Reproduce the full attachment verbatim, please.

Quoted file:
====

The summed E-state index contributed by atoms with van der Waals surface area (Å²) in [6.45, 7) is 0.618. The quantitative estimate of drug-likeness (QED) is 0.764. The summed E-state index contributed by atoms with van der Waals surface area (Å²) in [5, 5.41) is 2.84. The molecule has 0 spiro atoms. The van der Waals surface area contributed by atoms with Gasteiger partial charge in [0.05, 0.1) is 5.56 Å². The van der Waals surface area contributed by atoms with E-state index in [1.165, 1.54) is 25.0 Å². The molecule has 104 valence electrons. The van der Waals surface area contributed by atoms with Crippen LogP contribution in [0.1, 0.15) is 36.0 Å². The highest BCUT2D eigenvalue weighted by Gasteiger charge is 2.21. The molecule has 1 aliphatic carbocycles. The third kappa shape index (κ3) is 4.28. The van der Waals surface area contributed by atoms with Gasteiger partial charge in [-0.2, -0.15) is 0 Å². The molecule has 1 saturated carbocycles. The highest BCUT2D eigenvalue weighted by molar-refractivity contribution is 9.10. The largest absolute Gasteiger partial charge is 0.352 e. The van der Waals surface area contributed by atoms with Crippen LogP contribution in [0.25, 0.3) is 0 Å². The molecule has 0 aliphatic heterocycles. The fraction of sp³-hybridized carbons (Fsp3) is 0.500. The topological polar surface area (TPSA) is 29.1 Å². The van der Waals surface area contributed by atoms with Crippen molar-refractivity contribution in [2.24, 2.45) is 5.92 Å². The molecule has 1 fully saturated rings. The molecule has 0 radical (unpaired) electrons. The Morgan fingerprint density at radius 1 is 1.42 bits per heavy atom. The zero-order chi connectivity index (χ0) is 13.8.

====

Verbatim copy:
The summed E-state index contributed by atoms with van der Waals surface area (Å²) in [6.45, 7) is 0.618. The quantitative estimate of drug-likeness (QED) is 0.764. The summed E-state index contributed by atoms with van der Waals surface area (Å²) in [5, 5.41) is 2.84. The molecule has 0 spiro atoms. The van der Waals surface area contributed by atoms with Gasteiger partial charge in [0.05, 0.1) is 5.56 Å². The van der Waals surface area contributed by atoms with E-state index in [1.165, 1.54) is 25.0 Å². The molecule has 104 valence electrons. The van der Waals surface area contributed by atoms with Crippen LogP contribution in [0.1, 0.15) is 36.0 Å². The highest BCUT2D eigenvalue weighted by Gasteiger charge is 2.21. The molecule has 1 aliphatic carbocycles. The third kappa shape index (κ3) is 4.28. The van der Waals surface area contributed by atoms with Gasteiger partial charge in [-0.2, -0.15) is 0 Å². The molecule has 1 saturated carbocycles. The highest BCUT2D eigenvalue weighted by molar-refractivity contribution is 9.10. The largest absolute Gasteiger partial charge is 0.352 e. The van der Waals surface area contributed by atoms with Crippen LogP contribution in [0.25, 0.3) is 0 Å². The molecule has 0 aliphatic heterocycles. The fraction of sp³-hybridized carbons (Fsp3) is 0.500. The topological polar surface area (TPSA) is 29.1 Å². The van der Waals surface area contributed by atoms with Crippen molar-refractivity contribution in [2.24, 2.45) is 5.92 Å². The molecule has 1 fully saturated rings. The molecule has 0 radical (unpaired) electrons. The Morgan fingerprint density at radius 1 is 1.42 bits per heavy atom. The zero-order chi connectivity index (χ0) is 13.8.